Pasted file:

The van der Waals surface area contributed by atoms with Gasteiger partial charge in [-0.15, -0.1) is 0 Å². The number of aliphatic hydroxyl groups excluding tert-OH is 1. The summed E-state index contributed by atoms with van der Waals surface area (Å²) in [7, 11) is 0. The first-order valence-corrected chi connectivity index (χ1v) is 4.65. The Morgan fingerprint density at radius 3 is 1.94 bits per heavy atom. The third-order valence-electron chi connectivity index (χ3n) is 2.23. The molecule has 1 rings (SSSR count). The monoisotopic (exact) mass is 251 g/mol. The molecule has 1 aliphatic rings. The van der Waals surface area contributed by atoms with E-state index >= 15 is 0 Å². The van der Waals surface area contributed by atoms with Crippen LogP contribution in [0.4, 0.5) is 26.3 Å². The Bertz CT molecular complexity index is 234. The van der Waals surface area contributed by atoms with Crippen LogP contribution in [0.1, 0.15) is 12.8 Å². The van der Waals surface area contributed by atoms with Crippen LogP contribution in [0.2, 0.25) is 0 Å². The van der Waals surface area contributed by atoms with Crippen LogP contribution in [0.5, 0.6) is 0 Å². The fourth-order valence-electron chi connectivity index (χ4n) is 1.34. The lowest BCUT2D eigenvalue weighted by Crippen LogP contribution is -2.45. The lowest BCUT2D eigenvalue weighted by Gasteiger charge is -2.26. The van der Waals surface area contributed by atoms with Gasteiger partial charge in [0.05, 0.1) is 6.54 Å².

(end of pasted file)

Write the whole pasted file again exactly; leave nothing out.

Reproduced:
The van der Waals surface area contributed by atoms with Gasteiger partial charge in [-0.15, -0.1) is 0 Å². The number of aliphatic hydroxyl groups excluding tert-OH is 1. The summed E-state index contributed by atoms with van der Waals surface area (Å²) in [7, 11) is 0. The first-order valence-corrected chi connectivity index (χ1v) is 4.65. The Morgan fingerprint density at radius 3 is 1.94 bits per heavy atom. The third-order valence-electron chi connectivity index (χ3n) is 2.23. The molecule has 1 rings (SSSR count). The monoisotopic (exact) mass is 251 g/mol. The molecule has 1 aliphatic rings. The van der Waals surface area contributed by atoms with E-state index >= 15 is 0 Å². The van der Waals surface area contributed by atoms with Crippen LogP contribution in [0.4, 0.5) is 26.3 Å². The Bertz CT molecular complexity index is 234. The van der Waals surface area contributed by atoms with Crippen LogP contribution in [0.1, 0.15) is 12.8 Å². The van der Waals surface area contributed by atoms with Crippen LogP contribution in [0.2, 0.25) is 0 Å². The van der Waals surface area contributed by atoms with Crippen LogP contribution in [0.5, 0.6) is 0 Å². The fourth-order valence-electron chi connectivity index (χ4n) is 1.34. The lowest BCUT2D eigenvalue weighted by Crippen LogP contribution is -2.45. The lowest BCUT2D eigenvalue weighted by Gasteiger charge is -2.26. The van der Waals surface area contributed by atoms with Gasteiger partial charge in [0.05, 0.1) is 6.54 Å².